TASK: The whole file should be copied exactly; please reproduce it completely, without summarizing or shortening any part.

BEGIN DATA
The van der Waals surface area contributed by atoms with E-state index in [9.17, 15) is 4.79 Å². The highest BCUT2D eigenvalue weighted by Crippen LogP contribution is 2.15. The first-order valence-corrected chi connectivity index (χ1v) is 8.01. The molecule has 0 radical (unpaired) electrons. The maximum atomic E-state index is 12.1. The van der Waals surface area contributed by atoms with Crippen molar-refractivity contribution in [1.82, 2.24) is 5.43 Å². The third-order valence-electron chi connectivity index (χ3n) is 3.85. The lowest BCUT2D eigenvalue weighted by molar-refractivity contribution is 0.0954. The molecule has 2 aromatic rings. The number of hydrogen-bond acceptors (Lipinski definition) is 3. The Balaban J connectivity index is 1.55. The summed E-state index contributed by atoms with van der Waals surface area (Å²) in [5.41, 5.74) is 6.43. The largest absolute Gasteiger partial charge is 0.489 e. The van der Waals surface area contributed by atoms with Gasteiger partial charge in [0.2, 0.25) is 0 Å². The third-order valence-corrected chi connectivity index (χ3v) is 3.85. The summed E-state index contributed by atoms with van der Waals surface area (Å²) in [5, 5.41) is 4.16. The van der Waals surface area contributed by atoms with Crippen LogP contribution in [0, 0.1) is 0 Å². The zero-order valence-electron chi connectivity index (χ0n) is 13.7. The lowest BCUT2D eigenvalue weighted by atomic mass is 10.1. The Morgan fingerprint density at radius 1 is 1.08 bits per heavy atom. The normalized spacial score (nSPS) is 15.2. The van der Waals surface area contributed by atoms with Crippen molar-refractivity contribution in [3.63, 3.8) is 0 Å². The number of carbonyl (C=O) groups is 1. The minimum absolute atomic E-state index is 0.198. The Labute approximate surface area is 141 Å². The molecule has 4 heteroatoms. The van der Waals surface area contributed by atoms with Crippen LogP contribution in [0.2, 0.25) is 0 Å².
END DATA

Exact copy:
The van der Waals surface area contributed by atoms with E-state index in [9.17, 15) is 4.79 Å². The highest BCUT2D eigenvalue weighted by Crippen LogP contribution is 2.15. The first-order valence-corrected chi connectivity index (χ1v) is 8.01. The molecule has 0 radical (unpaired) electrons. The maximum atomic E-state index is 12.1. The van der Waals surface area contributed by atoms with Crippen molar-refractivity contribution in [1.82, 2.24) is 5.43 Å². The third-order valence-electron chi connectivity index (χ3n) is 3.85. The lowest BCUT2D eigenvalue weighted by molar-refractivity contribution is 0.0954. The molecule has 2 aromatic rings. The number of hydrogen-bond acceptors (Lipinski definition) is 3. The Balaban J connectivity index is 1.55. The summed E-state index contributed by atoms with van der Waals surface area (Å²) in [5.41, 5.74) is 6.43. The largest absolute Gasteiger partial charge is 0.489 e. The van der Waals surface area contributed by atoms with Gasteiger partial charge in [0.2, 0.25) is 0 Å². The third-order valence-corrected chi connectivity index (χ3v) is 3.85. The summed E-state index contributed by atoms with van der Waals surface area (Å²) in [5, 5.41) is 4.16. The van der Waals surface area contributed by atoms with Crippen LogP contribution in [0, 0.1) is 0 Å². The zero-order valence-electron chi connectivity index (χ0n) is 13.7. The lowest BCUT2D eigenvalue weighted by atomic mass is 10.1. The Morgan fingerprint density at radius 1 is 1.08 bits per heavy atom. The normalized spacial score (nSPS) is 15.2. The van der Waals surface area contributed by atoms with Crippen molar-refractivity contribution in [3.63, 3.8) is 0 Å². The number of carbonyl (C=O) groups is 1. The minimum absolute atomic E-state index is 0.198. The Labute approximate surface area is 141 Å². The molecule has 4 heteroatoms. The van der Waals surface area contributed by atoms with Crippen LogP contribution in [0.2, 0.25) is 0 Å².